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This is the Encompass blog. Here you'll find great information about all of our homes and topics that matter to us.

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What is a Domiciliary Community Support Worker?

Many people are probably familiar with the general responsibilities of a support worker but a Domiciliary Community Support Worker is a more specific role which involves providing care and support services to people in a slightly different context.

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Does the New Down's Syndrome Test Cross an Ethical Line?

Roughly 40,000 people in the UK have Down’s syndrome and around 750 babies are born with the condition each year.
Classified as a learning disability, Down’s syndrome can bring with it some developmental challenges, but with correct support these can be overcome.

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What the Disability Benefits Ruling Means for You

In April 2013 a new benefit called the Personal Independence Payment (PIP) was introduced. It was designed to gradually replace the existing Disability Living Allowance (DLA). However, the transition to the new benefit was not as smooth for everyone as it should have been, and in some cases PIP has caused considerable distress. 

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Learning Disabilities and Sexual Relationships

Like it or not sex is part of our everyday lives and societal changes have made it more prominent than ever before.

Individuals are freer to live their lives in a manner that suits them and with it are free to explore sexuality and sexual experiences in a way that that would have past generations clutching at their pearls.

We have the luxury of enjoying our sexual sides in more or less anyway of our choosing – be that in a long term relationship or as a friend with benefits – unless, it seems you have learning disabilities.

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Carers and Isolation

Becoming a carer is not easy.

It may have been an easy decision because, after all, caring for someone you love is one of the most natural things in the world.

However caring for someone – whether they have a severe physical or learning disability or debilitating medical condition is both challenging and lonely.

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Why Mental Health is Important

Doctors, nutritionists and the media will regularly – and passionately – extoll the virtues of eating your five a day, cutting down on alcohol and red meat and the benefits of regular exercise. All to improve our physical health.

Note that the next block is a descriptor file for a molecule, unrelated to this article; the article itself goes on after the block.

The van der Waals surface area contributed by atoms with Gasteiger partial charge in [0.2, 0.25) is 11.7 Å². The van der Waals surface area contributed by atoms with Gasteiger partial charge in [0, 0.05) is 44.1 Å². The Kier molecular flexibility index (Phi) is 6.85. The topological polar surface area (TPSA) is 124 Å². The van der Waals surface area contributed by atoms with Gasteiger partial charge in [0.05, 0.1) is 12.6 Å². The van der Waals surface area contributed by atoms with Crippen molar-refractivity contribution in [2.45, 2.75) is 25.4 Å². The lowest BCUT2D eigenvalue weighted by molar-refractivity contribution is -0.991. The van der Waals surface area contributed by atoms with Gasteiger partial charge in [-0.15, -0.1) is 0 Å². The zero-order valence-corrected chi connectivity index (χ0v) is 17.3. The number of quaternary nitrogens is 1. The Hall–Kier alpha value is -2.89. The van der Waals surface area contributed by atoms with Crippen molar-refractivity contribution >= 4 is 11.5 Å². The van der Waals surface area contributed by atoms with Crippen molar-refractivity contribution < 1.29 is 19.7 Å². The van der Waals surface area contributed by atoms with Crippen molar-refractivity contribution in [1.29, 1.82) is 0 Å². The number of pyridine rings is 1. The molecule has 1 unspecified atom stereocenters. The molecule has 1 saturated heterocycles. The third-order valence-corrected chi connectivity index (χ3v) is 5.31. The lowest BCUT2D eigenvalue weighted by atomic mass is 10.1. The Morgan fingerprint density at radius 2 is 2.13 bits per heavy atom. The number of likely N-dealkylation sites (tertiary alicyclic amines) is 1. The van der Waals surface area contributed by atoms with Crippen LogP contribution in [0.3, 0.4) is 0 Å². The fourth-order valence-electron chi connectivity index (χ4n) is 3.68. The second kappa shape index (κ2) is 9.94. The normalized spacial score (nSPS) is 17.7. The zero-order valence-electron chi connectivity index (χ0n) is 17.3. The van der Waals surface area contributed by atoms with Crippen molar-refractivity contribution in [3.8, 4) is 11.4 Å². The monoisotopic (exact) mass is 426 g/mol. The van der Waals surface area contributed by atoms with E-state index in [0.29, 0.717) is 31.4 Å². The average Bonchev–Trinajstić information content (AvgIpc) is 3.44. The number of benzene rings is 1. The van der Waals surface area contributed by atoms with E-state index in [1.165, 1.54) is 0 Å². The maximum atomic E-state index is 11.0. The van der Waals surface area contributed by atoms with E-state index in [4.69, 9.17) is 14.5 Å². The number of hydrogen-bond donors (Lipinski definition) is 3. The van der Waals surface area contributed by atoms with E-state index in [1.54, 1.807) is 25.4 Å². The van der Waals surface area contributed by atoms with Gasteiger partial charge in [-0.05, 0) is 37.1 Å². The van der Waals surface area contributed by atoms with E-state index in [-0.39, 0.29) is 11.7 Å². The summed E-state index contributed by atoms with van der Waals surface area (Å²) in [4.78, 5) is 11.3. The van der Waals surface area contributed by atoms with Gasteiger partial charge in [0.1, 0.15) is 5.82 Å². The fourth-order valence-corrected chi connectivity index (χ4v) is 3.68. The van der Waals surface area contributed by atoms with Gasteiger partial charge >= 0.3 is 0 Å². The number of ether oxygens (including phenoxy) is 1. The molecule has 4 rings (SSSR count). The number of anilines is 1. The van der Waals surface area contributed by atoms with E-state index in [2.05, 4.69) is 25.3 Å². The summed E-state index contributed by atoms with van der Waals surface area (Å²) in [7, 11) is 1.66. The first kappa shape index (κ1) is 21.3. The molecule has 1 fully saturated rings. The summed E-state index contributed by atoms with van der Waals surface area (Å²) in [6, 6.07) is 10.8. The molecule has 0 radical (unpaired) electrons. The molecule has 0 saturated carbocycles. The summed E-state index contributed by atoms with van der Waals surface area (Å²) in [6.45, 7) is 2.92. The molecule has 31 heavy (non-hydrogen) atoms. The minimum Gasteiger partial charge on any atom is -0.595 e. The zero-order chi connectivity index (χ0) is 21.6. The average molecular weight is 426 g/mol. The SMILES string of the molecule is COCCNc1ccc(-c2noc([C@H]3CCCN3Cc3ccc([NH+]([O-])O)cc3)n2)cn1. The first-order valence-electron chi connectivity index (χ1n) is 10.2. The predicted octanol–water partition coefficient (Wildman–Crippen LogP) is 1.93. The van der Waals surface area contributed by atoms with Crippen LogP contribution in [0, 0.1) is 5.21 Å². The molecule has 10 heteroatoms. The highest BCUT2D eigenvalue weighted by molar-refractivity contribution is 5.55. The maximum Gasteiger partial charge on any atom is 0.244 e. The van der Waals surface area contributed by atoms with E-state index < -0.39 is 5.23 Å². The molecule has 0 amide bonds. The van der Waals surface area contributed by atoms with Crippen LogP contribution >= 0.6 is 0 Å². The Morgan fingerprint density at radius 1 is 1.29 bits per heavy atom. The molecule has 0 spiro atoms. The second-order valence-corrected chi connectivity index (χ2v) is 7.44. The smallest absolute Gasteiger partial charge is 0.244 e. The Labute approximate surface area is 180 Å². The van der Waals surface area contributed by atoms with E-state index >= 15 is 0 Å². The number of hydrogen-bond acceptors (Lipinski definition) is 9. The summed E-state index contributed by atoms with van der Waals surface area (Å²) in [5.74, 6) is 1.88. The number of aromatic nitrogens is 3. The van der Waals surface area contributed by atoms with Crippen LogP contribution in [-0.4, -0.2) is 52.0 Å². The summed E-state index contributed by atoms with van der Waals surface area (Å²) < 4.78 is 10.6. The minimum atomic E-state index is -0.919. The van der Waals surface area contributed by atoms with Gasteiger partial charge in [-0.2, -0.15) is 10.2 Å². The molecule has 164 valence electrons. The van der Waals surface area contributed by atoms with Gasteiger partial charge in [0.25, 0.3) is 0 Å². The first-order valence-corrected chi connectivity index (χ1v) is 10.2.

There isn’t a great deal said of our mental health.

Granted, the signs of physical ill-health are far more overt and potentially more life threatening. Conditions like obesity and diabetes cost the NHS £20 billion a year and that figure is expected to rise significantly over the next 30 years.

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What Does Autism Feel Like

What does Autism Feel Like?

There are around 700,000 people with autism in the UK in one form or another.

A neurodevelopmental disorder, autism will be present in the individual from birth but may not manifest until years later – often in childhood.

The disorder is often characterised by difficulties with social interaction, verbal and non-verbal communication, repetitive behaviours, restricted behaviours and sensory processing.

However this is a broad generalisation in order to categorise the condition. No two people with autism will think and behave the same way and so it’s really important not to treat them as such.

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How Supported Living Helps

Living with a learning disabilities or enduring mental health issues can sometimes mean that a lot of decisions are made for you. Either because your challenges dictate no other choice or because whichever choice you make, the options are being provided by a number of different experts.

This isn’t necessarily a negative – providing you are made to feel like you also have the option of saying no too – but it can start to feel like your freedoms are being eroded through circumstance.

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Domiciliary Care: Why you need a bespoke package

Domiciliary care is the provision of services that enable a person to remain living in their own home.  This service is available to anyone, at any stage of his or her lives from children to adults and can address issues that might emerge suddenly or have developed over time.

Essentially domiciliary care allows a person to retain that normality, independence and familiar surroundings whilst getting the support they might need with anything from physical disabilities or sensory impairment through to mental health issues or learning disabilities.

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